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Digital Movies to Replace Film by 2015




Sarah_Ackerman, courtesy Flickr

The standard 35 mm film we're all used to seeing in movie theaters will be replaced worldwide by digital technology in the next few years, and the hit blockbuster film "Avatar" is to blame for the shift, according to a new report.

A report from the IHS Screen Digest Cinema Intelligence Service said that 35 mm film, which has been the dominant projection format in movie theaters for more than 120 years, is nearing the end of its life, as the majority of cinema screens in the U.S. are expected to go digital in 2012.

In fact, IHS expects 35 mm will be replaced by digital technology globally by 2015, the report said. By the end of 2012, 35 mm film in movie theaters is expected to decline to 37 percent on a global scale, which is a dramatic decline from 68 percent of global cinema screens in 2010.

“Movie theaters now are undergoing a rapid transition to digital technology, spurred initially by the rising popularity of 3-D films ,” said David Hancock, head of film and cinema research at IHS.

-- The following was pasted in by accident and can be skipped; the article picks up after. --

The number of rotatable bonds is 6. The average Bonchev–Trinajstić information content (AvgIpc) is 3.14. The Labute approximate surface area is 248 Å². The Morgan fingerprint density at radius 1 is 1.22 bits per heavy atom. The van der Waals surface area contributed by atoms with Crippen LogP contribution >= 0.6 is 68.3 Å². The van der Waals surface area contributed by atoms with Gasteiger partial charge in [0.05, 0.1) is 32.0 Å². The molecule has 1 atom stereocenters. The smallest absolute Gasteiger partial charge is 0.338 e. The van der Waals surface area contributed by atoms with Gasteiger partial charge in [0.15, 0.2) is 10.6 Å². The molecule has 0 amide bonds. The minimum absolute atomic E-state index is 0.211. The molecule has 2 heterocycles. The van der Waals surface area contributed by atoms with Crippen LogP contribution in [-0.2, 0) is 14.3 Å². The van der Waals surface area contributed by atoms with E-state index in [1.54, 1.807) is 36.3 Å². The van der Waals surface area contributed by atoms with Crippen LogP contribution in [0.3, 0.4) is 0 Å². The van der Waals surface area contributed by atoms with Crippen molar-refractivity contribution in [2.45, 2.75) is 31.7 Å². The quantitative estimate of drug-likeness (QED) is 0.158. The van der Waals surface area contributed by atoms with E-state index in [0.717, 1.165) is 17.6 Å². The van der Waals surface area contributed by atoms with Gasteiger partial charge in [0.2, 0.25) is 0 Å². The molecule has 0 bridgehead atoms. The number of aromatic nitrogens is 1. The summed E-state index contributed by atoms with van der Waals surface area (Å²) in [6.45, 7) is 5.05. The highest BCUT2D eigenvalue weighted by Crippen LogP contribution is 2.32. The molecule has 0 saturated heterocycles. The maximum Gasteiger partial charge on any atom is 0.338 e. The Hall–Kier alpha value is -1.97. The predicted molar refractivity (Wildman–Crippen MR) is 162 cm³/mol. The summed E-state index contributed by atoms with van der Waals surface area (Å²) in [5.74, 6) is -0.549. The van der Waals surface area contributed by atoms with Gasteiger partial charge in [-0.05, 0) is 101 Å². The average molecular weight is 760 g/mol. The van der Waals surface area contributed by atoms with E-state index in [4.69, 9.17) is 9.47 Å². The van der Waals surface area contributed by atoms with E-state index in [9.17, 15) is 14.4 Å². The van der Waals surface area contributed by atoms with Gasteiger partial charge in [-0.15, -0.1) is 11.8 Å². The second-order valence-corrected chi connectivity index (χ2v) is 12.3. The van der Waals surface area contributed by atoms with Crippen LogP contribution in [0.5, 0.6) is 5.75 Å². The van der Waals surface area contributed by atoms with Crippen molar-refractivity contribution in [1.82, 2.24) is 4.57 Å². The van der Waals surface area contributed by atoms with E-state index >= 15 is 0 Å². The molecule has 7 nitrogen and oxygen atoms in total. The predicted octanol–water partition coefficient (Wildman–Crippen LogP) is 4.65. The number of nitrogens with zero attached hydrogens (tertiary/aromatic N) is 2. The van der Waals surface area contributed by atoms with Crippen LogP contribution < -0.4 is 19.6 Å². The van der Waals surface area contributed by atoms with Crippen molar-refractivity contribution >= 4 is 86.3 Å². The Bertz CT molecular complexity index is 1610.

“The release of 'Avatar' in December 2009 represented the pivotal moment for digital cinema, with digital technology forming the bedrock of the modern cinema environment,” Hancock added. “Before 'Avatar,' digital represented only a small portion of the market, accounting for 15 percent of global screens in 2009.” [Read: 10 Profound Innovations Ahead ]

After "Avatar," digital film technology grew 17 percent in both 2010 and 2011, compared to single-digit increases during the previous years. "Avatar" also increased the demand for digital 3-D technology.

In the U.S., IHS expects that there won’t be any mainstream usage of 35 mm film in 2013. Western Europe is expected to change to digital by the end of 2014, and the rest of the world will then be under pressure to follow the trend, the report said.

"While the era of 35 mm will end at this time, there will still be some older films circulating in print for some cinemas," Hancock said. "Ironically, these last prints may have a high value as they circulate among a relatively small number of theaters dedicated to keeping the legacy of traditional film alive."

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